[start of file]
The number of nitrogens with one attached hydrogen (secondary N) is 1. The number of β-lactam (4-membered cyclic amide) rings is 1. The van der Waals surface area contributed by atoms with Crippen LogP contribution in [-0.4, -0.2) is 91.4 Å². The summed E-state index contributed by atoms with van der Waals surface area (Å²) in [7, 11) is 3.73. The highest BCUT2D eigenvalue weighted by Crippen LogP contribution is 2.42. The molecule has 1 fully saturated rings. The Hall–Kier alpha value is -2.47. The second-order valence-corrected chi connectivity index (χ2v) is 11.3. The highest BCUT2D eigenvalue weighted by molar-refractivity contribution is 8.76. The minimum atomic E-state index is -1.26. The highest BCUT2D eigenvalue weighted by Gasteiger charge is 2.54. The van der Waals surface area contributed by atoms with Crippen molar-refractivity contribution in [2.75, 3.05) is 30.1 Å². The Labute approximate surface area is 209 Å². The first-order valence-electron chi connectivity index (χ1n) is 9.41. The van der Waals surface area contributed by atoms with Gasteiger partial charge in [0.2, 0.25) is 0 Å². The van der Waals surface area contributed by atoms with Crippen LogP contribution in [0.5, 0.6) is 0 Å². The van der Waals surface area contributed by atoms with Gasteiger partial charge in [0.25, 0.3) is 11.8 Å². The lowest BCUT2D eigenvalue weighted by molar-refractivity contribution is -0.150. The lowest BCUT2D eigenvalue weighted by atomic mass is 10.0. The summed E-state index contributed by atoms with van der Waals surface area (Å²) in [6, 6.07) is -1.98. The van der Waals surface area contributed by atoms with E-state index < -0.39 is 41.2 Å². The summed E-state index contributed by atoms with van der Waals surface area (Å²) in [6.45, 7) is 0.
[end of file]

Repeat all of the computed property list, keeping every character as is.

The number of nitrogens with one attached hydrogen (secondary N) is 1. The number of β-lactam (4-membered cyclic amide) rings is 1. The van der Waals surface area contributed by atoms with Crippen LogP contribution in [-0.4, -0.2) is 91.4 Å². The summed E-state index contributed by atoms with van der Waals surface area (Å²) in [7, 11) is 3.73. The highest BCUT2D eigenvalue weighted by Crippen LogP contribution is 2.42. The molecule has 1 fully saturated rings. The Hall–Kier alpha value is -2.47. The second-order valence-corrected chi connectivity index (χ2v) is 11.3. The highest BCUT2D eigenvalue weighted by molar-refractivity contribution is 8.76. The minimum atomic E-state index is -1.26. The highest BCUT2D eigenvalue weighted by Gasteiger charge is 2.54. The van der Waals surface area contributed by atoms with Crippen molar-refractivity contribution in [2.75, 3.05) is 30.1 Å². The Labute approximate surface area is 209 Å². The first-order valence-electron chi connectivity index (χ1n) is 9.41. The van der Waals surface area contributed by atoms with Gasteiger partial charge in [0.2, 0.25) is 0 Å². The van der Waals surface area contributed by atoms with Crippen LogP contribution in [0.5, 0.6) is 0 Å². The van der Waals surface area contributed by atoms with Gasteiger partial charge in [0.25, 0.3) is 11.8 Å². The lowest BCUT2D eigenvalue weighted by molar-refractivity contribution is -0.150. The lowest BCUT2D eigenvalue weighted by atomic mass is 10.0. The summed E-state index contributed by atoms with van der Waals surface area (Å²) in [6, 6.07) is -1.98. The van der Waals surface area contributed by atoms with E-state index < -0.39 is 41.2 Å². The summed E-state index contributed by atoms with van der Waals surface area (Å²) in [6.45, 7) is 0.